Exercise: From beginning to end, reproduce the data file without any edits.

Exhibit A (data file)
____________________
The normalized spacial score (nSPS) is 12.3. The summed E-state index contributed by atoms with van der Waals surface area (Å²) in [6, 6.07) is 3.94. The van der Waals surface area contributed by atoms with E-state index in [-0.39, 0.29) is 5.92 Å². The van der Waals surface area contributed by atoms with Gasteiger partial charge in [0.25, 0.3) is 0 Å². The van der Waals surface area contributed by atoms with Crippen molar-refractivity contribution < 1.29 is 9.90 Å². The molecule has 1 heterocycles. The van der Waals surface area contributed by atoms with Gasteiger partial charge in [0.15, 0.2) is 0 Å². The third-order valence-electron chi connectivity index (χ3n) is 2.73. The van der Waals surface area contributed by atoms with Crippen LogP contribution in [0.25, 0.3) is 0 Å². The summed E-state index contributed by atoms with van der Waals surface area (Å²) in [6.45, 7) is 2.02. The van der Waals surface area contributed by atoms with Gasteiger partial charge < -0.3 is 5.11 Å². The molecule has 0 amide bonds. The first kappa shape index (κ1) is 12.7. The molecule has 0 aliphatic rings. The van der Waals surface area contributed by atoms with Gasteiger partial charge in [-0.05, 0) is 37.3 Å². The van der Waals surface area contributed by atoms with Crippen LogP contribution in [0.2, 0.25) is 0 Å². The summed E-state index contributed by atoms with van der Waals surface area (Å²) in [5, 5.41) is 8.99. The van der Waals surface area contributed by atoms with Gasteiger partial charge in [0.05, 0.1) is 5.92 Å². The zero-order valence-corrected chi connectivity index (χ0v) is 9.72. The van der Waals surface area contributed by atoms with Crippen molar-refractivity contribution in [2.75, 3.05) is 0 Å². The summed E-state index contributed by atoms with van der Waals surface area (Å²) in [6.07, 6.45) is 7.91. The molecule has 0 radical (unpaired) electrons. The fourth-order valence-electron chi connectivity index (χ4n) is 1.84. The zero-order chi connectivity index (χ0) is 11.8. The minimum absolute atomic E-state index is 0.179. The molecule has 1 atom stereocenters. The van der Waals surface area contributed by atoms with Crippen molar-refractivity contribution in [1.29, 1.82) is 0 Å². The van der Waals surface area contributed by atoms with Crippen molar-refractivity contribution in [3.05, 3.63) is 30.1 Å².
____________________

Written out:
The normalized spacial score (nSPS) is 12.3. The summed E-state index contributed by atoms with van der Waals surface area (Å²) in [6, 6.07) is 3.94. The van der Waals surface area contributed by atoms with E-state index in [-0.39, 0.29) is 5.92 Å². The van der Waals surface area contributed by atoms with Gasteiger partial charge in [0.25, 0.3) is 0 Å². The van der Waals surface area contributed by atoms with Crippen molar-refractivity contribution < 1.29 is 9.90 Å². The molecule has 1 heterocycles. The van der Waals surface area contributed by atoms with Gasteiger partial charge in [0.15, 0.2) is 0 Å². The third-order valence-electron chi connectivity index (χ3n) is 2.73. The van der Waals surface area contributed by atoms with Crippen LogP contribution in [0.25, 0.3) is 0 Å². The summed E-state index contributed by atoms with van der Waals surface area (Å²) in [6.45, 7) is 2.02. The van der Waals surface area contributed by atoms with Gasteiger partial charge < -0.3 is 5.11 Å². The molecule has 0 amide bonds. The first kappa shape index (κ1) is 12.7. The molecule has 0 aliphatic rings. The van der Waals surface area contributed by atoms with Gasteiger partial charge in [-0.05, 0) is 37.3 Å². The van der Waals surface area contributed by atoms with Crippen LogP contribution in [0.2, 0.25) is 0 Å². The summed E-state index contributed by atoms with van der Waals surface area (Å²) in [5, 5.41) is 8.99. The van der Waals surface area contributed by atoms with Gasteiger partial charge in [0.05, 0.1) is 5.92 Å². The zero-order valence-corrected chi connectivity index (χ0v) is 9.72. The van der Waals surface area contributed by atoms with Crippen molar-refractivity contribution in [2.75, 3.05) is 0 Å². The summed E-state index contributed by atoms with van der Waals surface area (Å²) in [6.07, 6.45) is 7.91. The molecule has 0 radical (unpaired) electrons. The fourth-order valence-electron chi connectivity index (χ4n) is 1.84. The zero-order chi connectivity index (χ0) is 11.8. The minimum absolute atomic E-state index is 0.179. The molecule has 1 atom stereocenters. The van der Waals surface area contributed by atoms with Crippen molar-refractivity contribution in [1.29, 1.82) is 0 Å². The van der Waals surface area contributed by atoms with Crippen molar-refractivity contribution in [3.05, 3.63) is 30.1 Å².